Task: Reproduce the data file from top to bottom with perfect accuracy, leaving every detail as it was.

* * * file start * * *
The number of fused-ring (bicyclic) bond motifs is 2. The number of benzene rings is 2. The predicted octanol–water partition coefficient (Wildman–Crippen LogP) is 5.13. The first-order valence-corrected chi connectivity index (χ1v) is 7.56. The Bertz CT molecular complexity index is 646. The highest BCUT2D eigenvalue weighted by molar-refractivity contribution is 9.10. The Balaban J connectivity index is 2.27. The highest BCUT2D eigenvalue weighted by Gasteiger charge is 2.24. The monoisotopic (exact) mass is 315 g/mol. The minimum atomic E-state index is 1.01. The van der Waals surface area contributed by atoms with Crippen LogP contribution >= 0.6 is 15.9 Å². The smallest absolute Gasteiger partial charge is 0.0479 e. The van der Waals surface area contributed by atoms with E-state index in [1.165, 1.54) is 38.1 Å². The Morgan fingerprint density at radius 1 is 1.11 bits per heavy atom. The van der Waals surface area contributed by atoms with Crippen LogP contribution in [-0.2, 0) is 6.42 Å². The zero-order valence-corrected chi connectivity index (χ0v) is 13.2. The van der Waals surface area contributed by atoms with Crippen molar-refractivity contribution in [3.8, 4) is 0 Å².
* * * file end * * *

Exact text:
The number of fused-ring (bicyclic) bond motifs is 2. The number of benzene rings is 2. The predicted octanol–water partition coefficient (Wildman–Crippen LogP) is 5.13. The first-order valence-corrected chi connectivity index (χ1v) is 7.56. The Bertz CT molecular complexity index is 646. The highest BCUT2D eigenvalue weighted by molar-refractivity contribution is 9.10. The Balaban J connectivity index is 2.27. The highest BCUT2D eigenvalue weighted by Gasteiger charge is 2.24. The monoisotopic (exact) mass is 315 g/mol. The minimum atomic E-state index is 1.01. The van der Waals surface area contributed by atoms with Crippen LogP contribution >= 0.6 is 15.9 Å². The smallest absolute Gasteiger partial charge is 0.0479 e. The van der Waals surface area contributed by atoms with E-state index in [1.165, 1.54) is 38.1 Å². The Morgan fingerprint density at radius 1 is 1.11 bits per heavy atom. The van der Waals surface area contributed by atoms with Crippen LogP contribution in [-0.2, 0) is 6.42 Å². The zero-order valence-corrected chi connectivity index (χ0v) is 13.2. The van der Waals surface area contributed by atoms with Crippen molar-refractivity contribution in [3.8, 4) is 0 Å².